Sex On The Street
[For overseas readers: no major storylines revealed in this piece but if in doubt, skip this post].
In Coronation Street, Liz MacDonald, who is currently forced to stay in son Steve's flat, has managed to find a toyboy with a semi. We know this detail because he's always walking round Steve's flat in very tight Y-Fronts.
Unfortunately, this won't solve Liz's housing problems and there's certainly no spare room in what he calls his 'grundies'.
"Shouldn't you be at school?" asked Steve.
"We've got a Reading Week", replied Randy Andy.
The only thing young Andy is reading is Liz's palm, or possibly her stretch marks.
I suspect this storyline to cause some moral outrage (though not as much as if Ken Barlow were shagging a Sixth Form boy). But not because of the inter-generational intercourse.
Something far worse. Liz keeps giving young Andy a drag on her post-coital cigarettes. And since they're at it all day - in the bedroom, in the shower, swinging from the Argos light fitting - they must both be on at least 20 a day, even if Liz smokes only after sex.
Well, I say 'smokes after sex' but if the insatiable schoolboy doesn't slow down she's going to spontaneously combust and Steve will come home to find a powdery, withered husk on the sofa.
Then again, would he notice any difference?
If that old slapper Liz makes an unlikely Mrs Robinson (she's more Lily Savage), then even more incredible is Gail's long history as a man-magnet.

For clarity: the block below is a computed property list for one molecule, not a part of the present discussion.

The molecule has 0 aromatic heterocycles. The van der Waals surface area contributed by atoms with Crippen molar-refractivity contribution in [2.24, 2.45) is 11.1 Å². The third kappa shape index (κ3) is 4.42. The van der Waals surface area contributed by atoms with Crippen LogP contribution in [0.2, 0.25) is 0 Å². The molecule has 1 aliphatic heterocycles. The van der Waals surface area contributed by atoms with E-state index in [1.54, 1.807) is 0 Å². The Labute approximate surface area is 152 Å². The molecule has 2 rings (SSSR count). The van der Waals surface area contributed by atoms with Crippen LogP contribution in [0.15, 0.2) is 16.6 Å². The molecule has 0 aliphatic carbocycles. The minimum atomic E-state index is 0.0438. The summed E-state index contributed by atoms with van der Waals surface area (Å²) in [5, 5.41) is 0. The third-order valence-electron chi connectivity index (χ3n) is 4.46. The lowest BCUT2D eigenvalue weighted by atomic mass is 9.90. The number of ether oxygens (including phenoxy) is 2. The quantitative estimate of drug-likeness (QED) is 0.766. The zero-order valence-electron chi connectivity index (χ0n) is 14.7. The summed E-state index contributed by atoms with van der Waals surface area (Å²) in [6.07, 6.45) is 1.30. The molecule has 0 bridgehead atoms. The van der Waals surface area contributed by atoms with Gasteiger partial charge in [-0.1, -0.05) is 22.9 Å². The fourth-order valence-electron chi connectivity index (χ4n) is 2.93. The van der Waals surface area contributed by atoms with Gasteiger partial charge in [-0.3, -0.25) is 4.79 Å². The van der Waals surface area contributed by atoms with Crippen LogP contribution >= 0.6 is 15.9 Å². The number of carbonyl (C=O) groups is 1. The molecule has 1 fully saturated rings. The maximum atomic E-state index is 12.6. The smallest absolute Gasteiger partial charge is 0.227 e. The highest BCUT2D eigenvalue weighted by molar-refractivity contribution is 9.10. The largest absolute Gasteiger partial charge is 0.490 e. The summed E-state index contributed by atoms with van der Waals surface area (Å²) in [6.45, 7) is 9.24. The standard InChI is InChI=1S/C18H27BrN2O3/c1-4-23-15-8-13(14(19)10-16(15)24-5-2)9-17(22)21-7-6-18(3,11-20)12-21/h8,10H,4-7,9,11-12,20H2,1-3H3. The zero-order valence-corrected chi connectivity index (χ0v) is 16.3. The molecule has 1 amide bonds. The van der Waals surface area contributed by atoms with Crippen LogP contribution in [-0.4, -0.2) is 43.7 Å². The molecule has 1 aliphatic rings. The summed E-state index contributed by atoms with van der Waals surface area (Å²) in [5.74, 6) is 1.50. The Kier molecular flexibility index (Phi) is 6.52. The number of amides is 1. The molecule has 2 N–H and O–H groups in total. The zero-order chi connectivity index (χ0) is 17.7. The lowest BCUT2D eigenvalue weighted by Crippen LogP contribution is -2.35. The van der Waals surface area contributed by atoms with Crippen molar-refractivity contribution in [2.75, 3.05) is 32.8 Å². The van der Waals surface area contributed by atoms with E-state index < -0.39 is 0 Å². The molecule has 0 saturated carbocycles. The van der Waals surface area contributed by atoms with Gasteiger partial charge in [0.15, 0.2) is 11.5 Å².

The only possible explanation is that Gail's features remind some men of their first love - their pet hamster.
I could be wrong. It may be that straight men all over Britain fantasise about her and inadvertently cry 'Gail!' in moments of passion. But somehow I doubt it.
Her latest admirer, the Scottish foot-fiddler (or chiropracter), is evidently expected to be regarded by female viewers as 'sex-on-a-stick', as one character called him. I find that equally baffling. He looks to me like someone who would re-arrange your face with a Stanley knife behind a Glasgow tenement block for no better reason than that there was nothing on the telly. If Gail has fallen for another psycho he may do exactly that to her. But at least that would save her a fortune on plastic surgery.
Gail's teenage son David finds the foot-fiddler about as appealing as a veruka. When Gail brought him home after a romantic dinner, the following conversation ensued:
David: Is that 'coffee' as in 'sex'?
Gail: Go upstairs!
David: Me or him?
A wonderfully spare and entertaining piece of dialogue from Debbie Oates, with far more edge to it then you get in most family sitcoms.
But we expect no less from The Street.